It’s important to keep in mind for all SAT Reading Comprehension questions that just because an SAT answer choice is reasonable, true, or mentioned in the SAT reading passage, does not mean it is automatically correct. Always ask yourself: which answer choice in this SAT question best addresses this specific question being asked? To be able to answer “Main Idea” questions, try to adopt these quick tips:
1. Come up with your own “Main Idea” as you read.
Read thoroughly, taking short notes on each paragraph as you go. “Search” for the main idea on the first read and try to write it down. If you already have the purpose written down BEFORE reading the question, you won’t have to re-read and you’ll save a significant amount of time! It’s too difficult to decipher the author’s main driving idea if you skim too quickly. You’re reading for what is underneath the words – what the author is “getting at.”
2. Express the Purpose as a Verb.
The format of these questions will often be the following: “The author’s main purpose in the passage is to:” The answer choices will all begin with a verb such as “describe…,” “show….,” “question…,” “demonstrate….,” etc. If you can learn to express the purpose as a verb in your own notes your prediction will more closely match the correct answer. What action would the author like to take? Why did he write this paragraph? Is it more emphatic, or more scholarly/passionless in tone? Trust your own instincts and ALWAYS WRITE A PREDICTION DOWN.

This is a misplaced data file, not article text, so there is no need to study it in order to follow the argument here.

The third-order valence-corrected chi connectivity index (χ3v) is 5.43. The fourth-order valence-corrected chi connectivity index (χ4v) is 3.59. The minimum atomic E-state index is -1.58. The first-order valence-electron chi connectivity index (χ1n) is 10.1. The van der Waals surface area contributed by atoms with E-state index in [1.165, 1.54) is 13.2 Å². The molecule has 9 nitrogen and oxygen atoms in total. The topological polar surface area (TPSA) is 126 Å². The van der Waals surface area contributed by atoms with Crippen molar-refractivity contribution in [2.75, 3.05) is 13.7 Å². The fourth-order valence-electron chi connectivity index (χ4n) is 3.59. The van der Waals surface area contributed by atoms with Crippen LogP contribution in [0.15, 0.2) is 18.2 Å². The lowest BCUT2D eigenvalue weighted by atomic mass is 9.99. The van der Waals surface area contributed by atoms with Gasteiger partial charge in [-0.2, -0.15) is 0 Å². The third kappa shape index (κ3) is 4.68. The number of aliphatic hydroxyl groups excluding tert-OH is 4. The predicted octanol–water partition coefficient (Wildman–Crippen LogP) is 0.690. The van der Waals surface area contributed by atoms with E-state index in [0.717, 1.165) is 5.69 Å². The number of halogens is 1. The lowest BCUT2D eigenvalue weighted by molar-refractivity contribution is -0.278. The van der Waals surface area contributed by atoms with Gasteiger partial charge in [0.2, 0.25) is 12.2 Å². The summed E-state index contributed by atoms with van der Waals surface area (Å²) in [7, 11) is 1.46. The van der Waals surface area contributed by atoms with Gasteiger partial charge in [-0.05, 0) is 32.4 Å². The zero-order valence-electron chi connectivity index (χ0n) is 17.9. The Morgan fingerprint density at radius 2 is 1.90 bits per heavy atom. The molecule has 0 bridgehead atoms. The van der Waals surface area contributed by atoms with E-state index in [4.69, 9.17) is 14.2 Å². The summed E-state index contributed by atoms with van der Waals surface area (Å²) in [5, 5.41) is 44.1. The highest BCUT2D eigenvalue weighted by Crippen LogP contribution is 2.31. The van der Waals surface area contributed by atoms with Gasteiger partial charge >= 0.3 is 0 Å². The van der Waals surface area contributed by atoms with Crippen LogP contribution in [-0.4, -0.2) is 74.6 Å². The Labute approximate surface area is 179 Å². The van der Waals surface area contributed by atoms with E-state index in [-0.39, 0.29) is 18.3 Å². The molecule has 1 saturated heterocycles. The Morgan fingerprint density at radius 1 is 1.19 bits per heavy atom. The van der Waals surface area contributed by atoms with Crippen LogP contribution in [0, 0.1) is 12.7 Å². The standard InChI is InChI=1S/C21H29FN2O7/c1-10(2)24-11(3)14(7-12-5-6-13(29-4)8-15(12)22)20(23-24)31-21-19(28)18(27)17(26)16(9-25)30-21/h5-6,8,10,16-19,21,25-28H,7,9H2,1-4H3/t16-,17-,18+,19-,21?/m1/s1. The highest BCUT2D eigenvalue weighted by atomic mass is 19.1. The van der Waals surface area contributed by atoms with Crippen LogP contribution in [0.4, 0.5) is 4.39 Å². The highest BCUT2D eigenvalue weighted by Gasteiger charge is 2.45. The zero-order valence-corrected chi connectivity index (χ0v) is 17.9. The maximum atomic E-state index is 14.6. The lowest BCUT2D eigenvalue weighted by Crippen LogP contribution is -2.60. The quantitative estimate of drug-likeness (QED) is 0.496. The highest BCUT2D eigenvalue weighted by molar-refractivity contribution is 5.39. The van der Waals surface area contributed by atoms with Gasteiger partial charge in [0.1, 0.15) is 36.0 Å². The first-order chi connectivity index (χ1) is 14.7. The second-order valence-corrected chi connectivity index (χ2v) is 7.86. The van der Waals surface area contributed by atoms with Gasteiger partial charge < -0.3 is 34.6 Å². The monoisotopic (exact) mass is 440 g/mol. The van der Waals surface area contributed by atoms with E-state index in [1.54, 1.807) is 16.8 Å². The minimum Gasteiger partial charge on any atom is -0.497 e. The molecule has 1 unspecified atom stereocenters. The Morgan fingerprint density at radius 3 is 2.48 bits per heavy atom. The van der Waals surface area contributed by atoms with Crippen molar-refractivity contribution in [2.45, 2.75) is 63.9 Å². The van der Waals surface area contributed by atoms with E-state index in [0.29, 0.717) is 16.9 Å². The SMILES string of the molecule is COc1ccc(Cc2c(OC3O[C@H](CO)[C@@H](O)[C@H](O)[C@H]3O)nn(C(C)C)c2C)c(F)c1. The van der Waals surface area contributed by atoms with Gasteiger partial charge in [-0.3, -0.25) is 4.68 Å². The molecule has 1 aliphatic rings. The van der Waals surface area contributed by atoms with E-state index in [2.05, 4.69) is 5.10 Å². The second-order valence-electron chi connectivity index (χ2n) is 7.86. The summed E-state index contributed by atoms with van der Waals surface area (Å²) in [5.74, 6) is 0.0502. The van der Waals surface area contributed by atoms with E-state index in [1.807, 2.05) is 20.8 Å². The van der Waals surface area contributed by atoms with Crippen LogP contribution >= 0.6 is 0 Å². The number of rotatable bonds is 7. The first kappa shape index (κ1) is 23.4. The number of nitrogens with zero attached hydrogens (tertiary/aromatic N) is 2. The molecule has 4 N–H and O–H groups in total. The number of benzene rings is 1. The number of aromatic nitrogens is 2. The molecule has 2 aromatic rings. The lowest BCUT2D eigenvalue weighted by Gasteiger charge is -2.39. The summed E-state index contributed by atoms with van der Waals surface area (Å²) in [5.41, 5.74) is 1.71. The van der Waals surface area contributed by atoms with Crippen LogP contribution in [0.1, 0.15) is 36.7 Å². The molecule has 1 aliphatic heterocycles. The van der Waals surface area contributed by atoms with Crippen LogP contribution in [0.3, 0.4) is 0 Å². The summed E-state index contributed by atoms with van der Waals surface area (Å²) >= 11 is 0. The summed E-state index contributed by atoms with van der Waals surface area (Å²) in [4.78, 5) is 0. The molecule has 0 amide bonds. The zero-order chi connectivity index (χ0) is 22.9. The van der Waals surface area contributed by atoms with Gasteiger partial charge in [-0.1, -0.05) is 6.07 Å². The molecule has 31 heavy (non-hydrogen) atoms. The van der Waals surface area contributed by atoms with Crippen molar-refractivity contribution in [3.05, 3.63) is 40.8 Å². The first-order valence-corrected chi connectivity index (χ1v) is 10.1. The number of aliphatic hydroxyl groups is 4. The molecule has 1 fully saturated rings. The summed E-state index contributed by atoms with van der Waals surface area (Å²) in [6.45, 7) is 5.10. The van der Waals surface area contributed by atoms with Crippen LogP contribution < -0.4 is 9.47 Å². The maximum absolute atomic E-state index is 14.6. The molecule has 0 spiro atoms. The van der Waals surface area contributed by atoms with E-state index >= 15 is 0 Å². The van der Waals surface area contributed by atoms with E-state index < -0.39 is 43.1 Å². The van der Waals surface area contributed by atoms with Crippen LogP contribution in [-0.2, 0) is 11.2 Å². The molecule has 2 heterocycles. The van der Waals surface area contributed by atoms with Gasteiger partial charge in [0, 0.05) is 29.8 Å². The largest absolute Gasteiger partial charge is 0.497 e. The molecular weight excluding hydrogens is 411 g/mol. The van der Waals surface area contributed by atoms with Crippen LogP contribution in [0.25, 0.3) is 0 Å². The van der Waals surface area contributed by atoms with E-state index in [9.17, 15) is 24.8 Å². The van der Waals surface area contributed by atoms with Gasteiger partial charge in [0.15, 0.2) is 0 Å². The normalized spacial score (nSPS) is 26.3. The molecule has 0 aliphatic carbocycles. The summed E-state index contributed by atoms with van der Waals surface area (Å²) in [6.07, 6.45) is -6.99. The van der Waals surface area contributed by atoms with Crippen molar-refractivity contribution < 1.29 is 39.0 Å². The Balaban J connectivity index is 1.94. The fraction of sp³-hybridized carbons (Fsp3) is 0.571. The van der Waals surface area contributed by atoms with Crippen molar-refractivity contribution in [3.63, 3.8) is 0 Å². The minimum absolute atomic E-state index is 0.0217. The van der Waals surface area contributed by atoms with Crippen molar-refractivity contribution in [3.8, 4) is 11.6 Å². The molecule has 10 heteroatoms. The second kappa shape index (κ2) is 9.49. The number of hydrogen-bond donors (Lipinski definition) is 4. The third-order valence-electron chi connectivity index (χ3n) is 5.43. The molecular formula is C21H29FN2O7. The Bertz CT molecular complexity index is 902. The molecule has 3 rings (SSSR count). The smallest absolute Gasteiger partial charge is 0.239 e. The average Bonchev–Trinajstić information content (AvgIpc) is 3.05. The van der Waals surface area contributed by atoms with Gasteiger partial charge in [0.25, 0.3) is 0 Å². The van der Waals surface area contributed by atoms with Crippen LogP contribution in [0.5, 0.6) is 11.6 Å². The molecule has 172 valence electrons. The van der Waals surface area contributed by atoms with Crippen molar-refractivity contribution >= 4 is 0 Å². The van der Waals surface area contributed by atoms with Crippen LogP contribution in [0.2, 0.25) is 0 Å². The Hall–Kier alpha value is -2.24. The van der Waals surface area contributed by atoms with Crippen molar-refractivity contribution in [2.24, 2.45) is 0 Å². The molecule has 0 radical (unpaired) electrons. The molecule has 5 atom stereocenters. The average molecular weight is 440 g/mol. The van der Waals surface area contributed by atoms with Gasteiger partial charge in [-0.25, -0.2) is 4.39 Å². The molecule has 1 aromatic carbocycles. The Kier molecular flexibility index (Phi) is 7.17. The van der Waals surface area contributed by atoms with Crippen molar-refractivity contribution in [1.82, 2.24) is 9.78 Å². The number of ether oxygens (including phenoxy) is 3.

3. Eliminate answer choices that are Out of Scope or Extreme.
Look to eliminate answer choices that are outside the scope of the passage. For example, if the focus of the passage is environmentalism and saving the polar bears in the Arctic, it’s unlikely the main idea will involve saving the humpback whale – that’s an entirely separate, albeit related, topic, so we’d call this “out of scope.”
Answer choices that contain extreme language such as “always” and “never” can also often be eliminated if they do not match the less-harsh tone of the passage. Answer choices that contain qualifying language such as “sometimes,” “may,” “might,” “could,” etc. are also worth noting, since they are frequently correct.
4. Eliminate “half-right” choices.
There may be an answer choice that has a great verb that really reflects the author’s tone and purpose, but the details after the verb don’t match the passage. Or, the details may be accurate, but the verb falls flat. Both halves of the answer must match!
Remember, for a “Main Idea” question, err on the side of too-broad rather than too-specific. The correct “purpose” will encompass the ENTIRE gist of the passage, not just the information found in one or two paragraphs. Go “broad” or go home!
Vivian Kerr is a regular contributor to the Veritas Prep blog, providing advice to help students better prepare for the GMAT and the SAT.